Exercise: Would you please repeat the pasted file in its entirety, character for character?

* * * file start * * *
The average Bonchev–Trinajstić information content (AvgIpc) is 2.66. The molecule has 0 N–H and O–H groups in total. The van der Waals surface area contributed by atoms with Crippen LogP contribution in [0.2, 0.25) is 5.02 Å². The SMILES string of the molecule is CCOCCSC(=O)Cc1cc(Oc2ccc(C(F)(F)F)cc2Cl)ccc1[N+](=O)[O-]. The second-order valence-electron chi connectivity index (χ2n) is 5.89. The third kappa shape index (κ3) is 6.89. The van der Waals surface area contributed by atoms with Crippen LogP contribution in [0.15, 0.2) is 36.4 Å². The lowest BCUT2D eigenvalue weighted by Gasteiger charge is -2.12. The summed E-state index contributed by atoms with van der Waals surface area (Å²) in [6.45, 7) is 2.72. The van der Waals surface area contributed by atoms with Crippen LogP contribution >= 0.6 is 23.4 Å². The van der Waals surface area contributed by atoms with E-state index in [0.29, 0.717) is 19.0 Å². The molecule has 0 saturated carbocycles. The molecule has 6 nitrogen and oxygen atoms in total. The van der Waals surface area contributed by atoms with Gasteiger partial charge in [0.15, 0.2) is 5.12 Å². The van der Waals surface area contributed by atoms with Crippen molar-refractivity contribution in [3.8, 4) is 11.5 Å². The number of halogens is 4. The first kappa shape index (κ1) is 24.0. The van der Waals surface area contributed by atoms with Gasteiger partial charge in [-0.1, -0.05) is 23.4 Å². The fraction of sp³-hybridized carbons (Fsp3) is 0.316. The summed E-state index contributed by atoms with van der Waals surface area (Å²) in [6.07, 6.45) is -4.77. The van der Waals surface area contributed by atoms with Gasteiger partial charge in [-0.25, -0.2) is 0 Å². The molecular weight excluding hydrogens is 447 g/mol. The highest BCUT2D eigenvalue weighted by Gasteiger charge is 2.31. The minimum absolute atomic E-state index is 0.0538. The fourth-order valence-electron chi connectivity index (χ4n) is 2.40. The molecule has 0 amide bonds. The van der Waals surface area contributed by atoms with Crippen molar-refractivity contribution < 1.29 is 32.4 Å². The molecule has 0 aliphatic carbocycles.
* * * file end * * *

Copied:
The average Bonchev–Trinajstić information content (AvgIpc) is 2.66. The molecule has 0 N–H and O–H groups in total. The van der Waals surface area contributed by atoms with Crippen LogP contribution in [0.2, 0.25) is 5.02 Å². The SMILES string of the molecule is CCOCCSC(=O)Cc1cc(Oc2ccc(C(F)(F)F)cc2Cl)ccc1[N+](=O)[O-]. The second-order valence-electron chi connectivity index (χ2n) is 5.89. The third kappa shape index (κ3) is 6.89. The van der Waals surface area contributed by atoms with Crippen LogP contribution in [0.15, 0.2) is 36.4 Å². The lowest BCUT2D eigenvalue weighted by Gasteiger charge is -2.12. The summed E-state index contributed by atoms with van der Waals surface area (Å²) in [6.45, 7) is 2.72. The van der Waals surface area contributed by atoms with Crippen LogP contribution >= 0.6 is 23.4 Å². The van der Waals surface area contributed by atoms with E-state index in [0.29, 0.717) is 19.0 Å². The molecule has 0 saturated carbocycles. The molecule has 6 nitrogen and oxygen atoms in total. The van der Waals surface area contributed by atoms with Gasteiger partial charge in [0.15, 0.2) is 5.12 Å². The van der Waals surface area contributed by atoms with Crippen molar-refractivity contribution in [3.8, 4) is 11.5 Å². The number of halogens is 4. The first kappa shape index (κ1) is 24.0. The van der Waals surface area contributed by atoms with Gasteiger partial charge in [-0.1, -0.05) is 23.4 Å². The fraction of sp³-hybridized carbons (Fsp3) is 0.316. The summed E-state index contributed by atoms with van der Waals surface area (Å²) in [6.07, 6.45) is -4.77. The van der Waals surface area contributed by atoms with Gasteiger partial charge in [-0.25, -0.2) is 0 Å². The molecular weight excluding hydrogens is 447 g/mol. The highest BCUT2D eigenvalue weighted by Gasteiger charge is 2.31. The minimum absolute atomic E-state index is 0.0538. The fourth-order valence-electron chi connectivity index (χ4n) is 2.40. The molecule has 0 amide bonds. The van der Waals surface area contributed by atoms with Crippen molar-refractivity contribution < 1.29 is 32.4 Å². The molecule has 0 aliphatic carbocycles.